Bankruptcy

This information gives you general information about what happens in a bankruptcy case. Bankruptcy is a federal law.

Q: What happens when I file for bankruptcy?

A: You must choose which bankruptcy chapter best suits your needs and if you meet the qualifications for that bankruptcy chapter.

Chapter 7: A bankruptcy trustee is appointed to take over your person’s property. Any property with value that will be sold or turned in for money to pay back your creditors. You may be able to retain some of your personal property or real estate if the property can be exempted under Illinois’ Bankruptcy Code Exemptions.

Chapter 11: This bankruptcy chapter is mainly used by businesses in financial distress. In a Chapter 11 bankruptcy, you may continue to operate your business. The court and your creditors, however, must approve a plan to repay your debts. There is no bankruptcy trustee in this bankruptcy chapter unless the judge determines that a trustee is necessary. If a trustee is appointed, the bankruptcy trustee will control your business and property.

Chapter 13: Unlike Chapter 7 which is a liquidation of assets, Chapter 13 bankruptcies involve a repayment plan. You can retain most of your property, but you must earn wages or generate some kind of regular income. Part of this discharge will depend on if you agree to pay part of this income to your creditors. The court must approve of this repayment plan and your budge. A bankruptcy trustee is appointed to your case. The trustee will collect your payments, pay your creditors, and make sure that you repay your creditors based upon your agreed upon plan.

Chapter 12: Chapter 12 bankruptcies are very similar to Chapter 13 bankruptcies, but this bankruptcy chapter is only for family farmers and family fisherman.

Depending on your situation, if you have already filed for a Chapter 7 bankruptcy, you may be able to convert the bankruptcy into another chapter.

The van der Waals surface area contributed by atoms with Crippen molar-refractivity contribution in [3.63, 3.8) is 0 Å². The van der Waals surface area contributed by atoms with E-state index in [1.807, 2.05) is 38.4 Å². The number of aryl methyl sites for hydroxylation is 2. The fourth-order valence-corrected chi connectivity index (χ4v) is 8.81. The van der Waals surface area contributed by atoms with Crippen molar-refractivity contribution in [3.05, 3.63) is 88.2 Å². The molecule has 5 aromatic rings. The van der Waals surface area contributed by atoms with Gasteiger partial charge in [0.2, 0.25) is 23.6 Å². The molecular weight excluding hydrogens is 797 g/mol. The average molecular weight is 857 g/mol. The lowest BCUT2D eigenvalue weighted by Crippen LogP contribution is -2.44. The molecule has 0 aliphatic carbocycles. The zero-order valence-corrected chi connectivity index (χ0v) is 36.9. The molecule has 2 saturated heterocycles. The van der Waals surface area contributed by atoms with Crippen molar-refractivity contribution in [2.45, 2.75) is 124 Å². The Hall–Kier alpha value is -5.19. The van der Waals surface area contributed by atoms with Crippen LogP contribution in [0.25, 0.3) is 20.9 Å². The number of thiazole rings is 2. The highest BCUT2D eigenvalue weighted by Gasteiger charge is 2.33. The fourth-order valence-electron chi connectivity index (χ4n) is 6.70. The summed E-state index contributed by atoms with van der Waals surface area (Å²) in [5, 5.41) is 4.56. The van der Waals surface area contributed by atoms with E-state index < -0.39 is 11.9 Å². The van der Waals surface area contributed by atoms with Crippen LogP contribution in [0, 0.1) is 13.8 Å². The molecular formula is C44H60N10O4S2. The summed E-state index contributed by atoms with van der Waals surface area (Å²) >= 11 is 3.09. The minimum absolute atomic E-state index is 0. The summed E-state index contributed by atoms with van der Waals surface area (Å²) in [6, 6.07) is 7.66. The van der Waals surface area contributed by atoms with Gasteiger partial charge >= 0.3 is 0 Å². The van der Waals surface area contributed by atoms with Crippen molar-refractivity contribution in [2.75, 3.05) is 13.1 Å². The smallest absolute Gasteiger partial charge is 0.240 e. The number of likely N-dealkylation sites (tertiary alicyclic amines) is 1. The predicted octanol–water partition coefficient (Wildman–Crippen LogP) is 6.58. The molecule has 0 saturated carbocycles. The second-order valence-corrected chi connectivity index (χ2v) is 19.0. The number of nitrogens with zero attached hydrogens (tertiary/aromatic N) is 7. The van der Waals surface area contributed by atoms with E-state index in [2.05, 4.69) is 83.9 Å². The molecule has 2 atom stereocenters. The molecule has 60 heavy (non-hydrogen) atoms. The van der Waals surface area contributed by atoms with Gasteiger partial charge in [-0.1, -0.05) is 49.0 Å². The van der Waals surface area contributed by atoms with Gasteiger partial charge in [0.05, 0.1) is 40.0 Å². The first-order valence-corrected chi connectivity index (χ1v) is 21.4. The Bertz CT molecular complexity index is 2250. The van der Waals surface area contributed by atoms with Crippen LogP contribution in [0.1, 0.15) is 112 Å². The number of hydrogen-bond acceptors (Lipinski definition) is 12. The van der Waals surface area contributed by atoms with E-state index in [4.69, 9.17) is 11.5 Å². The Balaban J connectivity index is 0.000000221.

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Q: HOW LONG WILL A BANKRUPTCY APPEAR ON MY CREDIT REPORT?

A: Your bankruptcy may appear on your credit report for as long as ten years. This may affect your ability to get credit in the future. Also, depending on what type of job industry you work in, your prospective employer may pull a credit report and see your bankruptcy, which may or may not be a factor in their hiring decision.

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Q: WHAT DOES IT MEAN WHEN MY BANKRUPTCY IS DISCHARGED?

A: People file for bankruptcy to get their debts discharged. A discharge is a court order that states that you do not have to pay most of your debts. Not every debt, however, can be discharged. Specifically, you cannot discharge child support debts; alimony payments; most tax debt; most student loans; court fines and criminal restitution; and personal injury lawsuits caused by drunk driving or driving under the influence of drugs.

Not every debt will be discharged. In particular, the discharge only applies to debts that occur before the date you file for bankruptcy. Additionally, if the judge determines that you received money or property through any kind of fraudulent behavior, that debt may not be discharged.

Make sure that you list every property and every debt in your bankruptcy schedules. If you do not list these debts or properties, it is possible that the debt or bankruptcy will not get discharged. If a judge determines that you were not honest with your property, the judge can deny your bankruptcy discharge. As such, you cannot lie about your property; hide or destroy your property; falsify records relating to the bankruptcy or disobey a court order.

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*Please note that this information is not complete nor is it meant to provide you with legal advice or counsel. Each bankruptcy case is different and the outcome of a bankruptcy case will vary based on individual circumstances.*

WE ARE A DESIGNATED DEBT RELIEF AGENCY UNDER FEDERAL LAW AND WE PROVIDE LEGAL ASSISTANCE TO CONSUMERS SEEKING RELIEF UNDER THE BANKRUPTCY CODE.